Asylum, a new play by playwright Cheril N. Clarke, premiered on March 17 as part of the Downtown Urban Theater Festival at the HERE Performing Arts Center. The story is based on the devastating true-life events of Prossy Kakooza (Tiffany Barrett), a Ugandan lesbian who fled her homeland in fear of her own father who wanted to “finish out his daughter’s punishment” and clear his family name of shame with an honor killing. Prossy managed to escape to the UK where she appealed for political asylum.
We alternate between the interview process, where Prossy recounts the tale in front of her lawyer (Sarah J. Gafgen) and a desensitized UK Immigrations officer (Walter DeShields) and flashback scenes, a convenient device, revealing the confusion, joy and excitement of Prossy’s coming out and secret relationship with her roommate, Leah (Brenda Tellu), then the fear, abuse, and terror the lovers experience once their relationship is discovered by Prossy’s father, Balondemu (Steve Crum). Their conduct, in the eyes of Balondemu and the entire town, is deplorable justifying repeated acts of rape and physical abuse. “You will go to hell,” becomes a mantra bellowed by all. However, Prossy is already there, and with the fitting intimacy of HERE’s black box theater, we are there with her. Ms. Barett’s gut-wrenching performance at the savagery of those around her for being a lesbian is anything but forgettable.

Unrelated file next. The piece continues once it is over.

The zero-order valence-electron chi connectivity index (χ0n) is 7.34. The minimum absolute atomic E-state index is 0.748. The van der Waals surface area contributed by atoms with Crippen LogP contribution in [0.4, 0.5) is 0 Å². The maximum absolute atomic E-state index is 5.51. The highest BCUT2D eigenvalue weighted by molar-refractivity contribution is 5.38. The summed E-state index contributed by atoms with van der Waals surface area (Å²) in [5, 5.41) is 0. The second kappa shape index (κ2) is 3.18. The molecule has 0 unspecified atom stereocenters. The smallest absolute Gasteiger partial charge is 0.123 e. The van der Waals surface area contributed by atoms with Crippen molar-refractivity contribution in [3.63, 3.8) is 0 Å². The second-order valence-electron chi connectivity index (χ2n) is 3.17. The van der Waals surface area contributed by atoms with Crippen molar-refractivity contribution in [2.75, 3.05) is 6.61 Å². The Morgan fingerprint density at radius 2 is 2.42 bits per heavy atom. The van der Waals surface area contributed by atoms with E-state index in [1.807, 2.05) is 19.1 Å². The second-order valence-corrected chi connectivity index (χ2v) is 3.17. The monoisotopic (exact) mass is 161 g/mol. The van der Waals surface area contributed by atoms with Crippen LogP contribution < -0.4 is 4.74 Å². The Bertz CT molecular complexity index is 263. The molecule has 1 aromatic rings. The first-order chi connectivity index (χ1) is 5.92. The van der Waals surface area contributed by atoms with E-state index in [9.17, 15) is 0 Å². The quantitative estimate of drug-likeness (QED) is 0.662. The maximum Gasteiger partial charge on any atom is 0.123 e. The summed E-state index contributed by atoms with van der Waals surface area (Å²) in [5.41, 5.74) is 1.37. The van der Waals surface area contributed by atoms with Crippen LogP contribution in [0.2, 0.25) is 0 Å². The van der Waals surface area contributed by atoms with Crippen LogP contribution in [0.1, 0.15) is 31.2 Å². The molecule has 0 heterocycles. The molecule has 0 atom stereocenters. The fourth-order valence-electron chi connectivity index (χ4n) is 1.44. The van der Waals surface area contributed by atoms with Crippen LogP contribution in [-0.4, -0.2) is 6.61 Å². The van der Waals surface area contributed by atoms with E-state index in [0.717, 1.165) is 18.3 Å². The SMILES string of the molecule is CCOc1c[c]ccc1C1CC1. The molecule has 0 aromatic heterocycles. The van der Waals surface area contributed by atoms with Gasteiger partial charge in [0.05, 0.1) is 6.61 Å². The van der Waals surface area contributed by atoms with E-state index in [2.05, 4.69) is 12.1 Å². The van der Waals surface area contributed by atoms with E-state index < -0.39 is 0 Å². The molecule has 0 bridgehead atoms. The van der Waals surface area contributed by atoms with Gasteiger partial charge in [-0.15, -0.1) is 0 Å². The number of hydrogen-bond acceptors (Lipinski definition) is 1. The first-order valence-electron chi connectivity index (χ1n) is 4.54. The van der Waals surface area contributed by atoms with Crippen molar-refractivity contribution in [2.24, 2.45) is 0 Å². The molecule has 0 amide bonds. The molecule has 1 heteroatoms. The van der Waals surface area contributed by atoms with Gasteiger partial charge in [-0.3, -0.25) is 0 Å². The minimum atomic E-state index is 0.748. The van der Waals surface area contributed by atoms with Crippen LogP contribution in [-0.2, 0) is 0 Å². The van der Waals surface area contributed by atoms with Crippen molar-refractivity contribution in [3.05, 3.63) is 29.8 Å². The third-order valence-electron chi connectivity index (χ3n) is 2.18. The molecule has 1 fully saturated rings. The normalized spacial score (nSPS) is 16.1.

There is one oasis, Masani (Nancy Marie), the stepmother. As another woman in Uganda’s male-dominated society, she portrays another fate of women. It is a fate that Prossy would have if her relationship with Leah were not found out. Masani, extremely reticent about her opinions and feelings to the point of extreme repression, was in a personal hell. This, too, is a harrowing experience, a personal hell, and we see this quiet burden in Ms. Marie’s lovely performance.
Without Ms. Tellu’s mirthful delivery of Leah, and Mr. Crum’s performance of Balondemu’s hideous emotional conviction, this story would have lost the layered complexity of Ms. Kakooza’s story. It is a piercing story, revealing real-life consequences and survival.